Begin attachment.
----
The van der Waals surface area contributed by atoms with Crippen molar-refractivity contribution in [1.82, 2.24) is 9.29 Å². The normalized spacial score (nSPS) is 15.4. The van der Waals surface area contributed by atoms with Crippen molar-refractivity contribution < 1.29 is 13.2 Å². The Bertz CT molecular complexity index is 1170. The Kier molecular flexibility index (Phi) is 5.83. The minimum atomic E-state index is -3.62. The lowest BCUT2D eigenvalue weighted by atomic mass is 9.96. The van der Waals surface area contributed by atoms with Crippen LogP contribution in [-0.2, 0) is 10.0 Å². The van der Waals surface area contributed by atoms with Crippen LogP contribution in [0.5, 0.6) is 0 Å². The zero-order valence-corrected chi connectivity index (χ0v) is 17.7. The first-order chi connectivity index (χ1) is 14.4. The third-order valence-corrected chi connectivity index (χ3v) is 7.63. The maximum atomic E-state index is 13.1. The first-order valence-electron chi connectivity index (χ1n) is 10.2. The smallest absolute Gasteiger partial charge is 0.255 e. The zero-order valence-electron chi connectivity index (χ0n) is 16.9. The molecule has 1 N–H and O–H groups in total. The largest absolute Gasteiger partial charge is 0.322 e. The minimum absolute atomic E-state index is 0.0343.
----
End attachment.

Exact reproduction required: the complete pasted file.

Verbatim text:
The van der Waals surface area contributed by atoms with Crippen molar-refractivity contribution in [1.82, 2.24) is 9.29 Å². The normalized spacial score (nSPS) is 15.4. The van der Waals surface area contributed by atoms with Crippen molar-refractivity contribution < 1.29 is 13.2 Å². The Bertz CT molecular complexity index is 1170. The Kier molecular flexibility index (Phi) is 5.83. The minimum atomic E-state index is -3.62. The lowest BCUT2D eigenvalue weighted by atomic mass is 9.96. The van der Waals surface area contributed by atoms with Crippen LogP contribution in [-0.2, 0) is 10.0 Å². The van der Waals surface area contributed by atoms with Crippen LogP contribution in [0.5, 0.6) is 0 Å². The zero-order valence-corrected chi connectivity index (χ0v) is 17.7. The first-order chi connectivity index (χ1) is 14.4. The third-order valence-corrected chi connectivity index (χ3v) is 7.63. The maximum atomic E-state index is 13.1. The first-order valence-electron chi connectivity index (χ1n) is 10.2. The smallest absolute Gasteiger partial charge is 0.255 e. The zero-order valence-electron chi connectivity index (χ0n) is 16.9. The molecule has 1 N–H and O–H groups in total. The largest absolute Gasteiger partial charge is 0.322 e. The minimum absolute atomic E-state index is 0.0343.